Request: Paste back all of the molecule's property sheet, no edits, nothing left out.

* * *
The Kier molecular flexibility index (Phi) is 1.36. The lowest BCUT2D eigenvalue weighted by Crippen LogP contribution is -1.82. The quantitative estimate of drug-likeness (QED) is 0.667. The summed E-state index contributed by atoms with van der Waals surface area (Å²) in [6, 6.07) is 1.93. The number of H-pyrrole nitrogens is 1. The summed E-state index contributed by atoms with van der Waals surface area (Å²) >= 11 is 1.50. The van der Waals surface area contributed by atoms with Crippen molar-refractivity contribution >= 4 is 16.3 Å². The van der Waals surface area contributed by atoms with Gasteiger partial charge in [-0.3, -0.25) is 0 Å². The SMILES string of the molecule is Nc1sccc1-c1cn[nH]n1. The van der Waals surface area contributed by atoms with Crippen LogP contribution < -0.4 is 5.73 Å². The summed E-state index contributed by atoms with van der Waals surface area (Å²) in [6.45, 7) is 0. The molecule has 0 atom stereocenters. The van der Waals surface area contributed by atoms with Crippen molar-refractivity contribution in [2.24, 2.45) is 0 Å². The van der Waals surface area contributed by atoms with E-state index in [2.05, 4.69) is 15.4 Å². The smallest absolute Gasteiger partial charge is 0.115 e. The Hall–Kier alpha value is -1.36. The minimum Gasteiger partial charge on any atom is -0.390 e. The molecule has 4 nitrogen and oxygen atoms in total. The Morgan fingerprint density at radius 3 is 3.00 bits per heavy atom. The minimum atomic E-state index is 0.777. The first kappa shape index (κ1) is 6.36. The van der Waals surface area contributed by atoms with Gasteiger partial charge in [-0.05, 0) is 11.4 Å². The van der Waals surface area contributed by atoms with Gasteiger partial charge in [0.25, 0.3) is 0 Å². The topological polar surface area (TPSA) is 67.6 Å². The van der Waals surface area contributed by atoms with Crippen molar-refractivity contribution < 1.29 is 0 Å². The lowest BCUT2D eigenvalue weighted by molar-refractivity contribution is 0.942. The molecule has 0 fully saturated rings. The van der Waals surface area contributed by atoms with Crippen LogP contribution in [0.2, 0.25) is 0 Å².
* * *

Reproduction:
The Kier molecular flexibility index (Phi) is 1.36. The lowest BCUT2D eigenvalue weighted by Crippen LogP contribution is -1.82. The quantitative estimate of drug-likeness (QED) is 0.667. The summed E-state index contributed by atoms with van der Waals surface area (Å²) in [6, 6.07) is 1.93. The number of H-pyrrole nitrogens is 1. The summed E-state index contributed by atoms with van der Waals surface area (Å²) >= 11 is 1.50. The van der Waals surface area contributed by atoms with Crippen molar-refractivity contribution >= 4 is 16.3 Å². The van der Waals surface area contributed by atoms with Gasteiger partial charge in [-0.3, -0.25) is 0 Å². The SMILES string of the molecule is Nc1sccc1-c1cn[nH]n1. The van der Waals surface area contributed by atoms with Crippen LogP contribution < -0.4 is 5.73 Å². The summed E-state index contributed by atoms with van der Waals surface area (Å²) in [6.45, 7) is 0. The molecule has 0 atom stereocenters. The van der Waals surface area contributed by atoms with Crippen molar-refractivity contribution in [2.24, 2.45) is 0 Å². The van der Waals surface area contributed by atoms with E-state index in [2.05, 4.69) is 15.4 Å². The smallest absolute Gasteiger partial charge is 0.115 e. The Hall–Kier alpha value is -1.36. The minimum Gasteiger partial charge on any atom is -0.390 e. The molecule has 4 nitrogen and oxygen atoms in total. The Morgan fingerprint density at radius 3 is 3.00 bits per heavy atom. The minimum atomic E-state index is 0.777. The first kappa shape index (κ1) is 6.36. The van der Waals surface area contributed by atoms with Gasteiger partial charge in [-0.05, 0) is 11.4 Å². The van der Waals surface area contributed by atoms with Gasteiger partial charge in [0.25, 0.3) is 0 Å². The topological polar surface area (TPSA) is 67.6 Å². The van der Waals surface area contributed by atoms with Crippen molar-refractivity contribution < 1.29 is 0 Å². The lowest BCUT2D eigenvalue weighted by molar-refractivity contribution is 0.942. The molecule has 0 fully saturated rings. The van der Waals surface area contributed by atoms with Crippen LogP contribution in [0.2, 0.25) is 0 Å².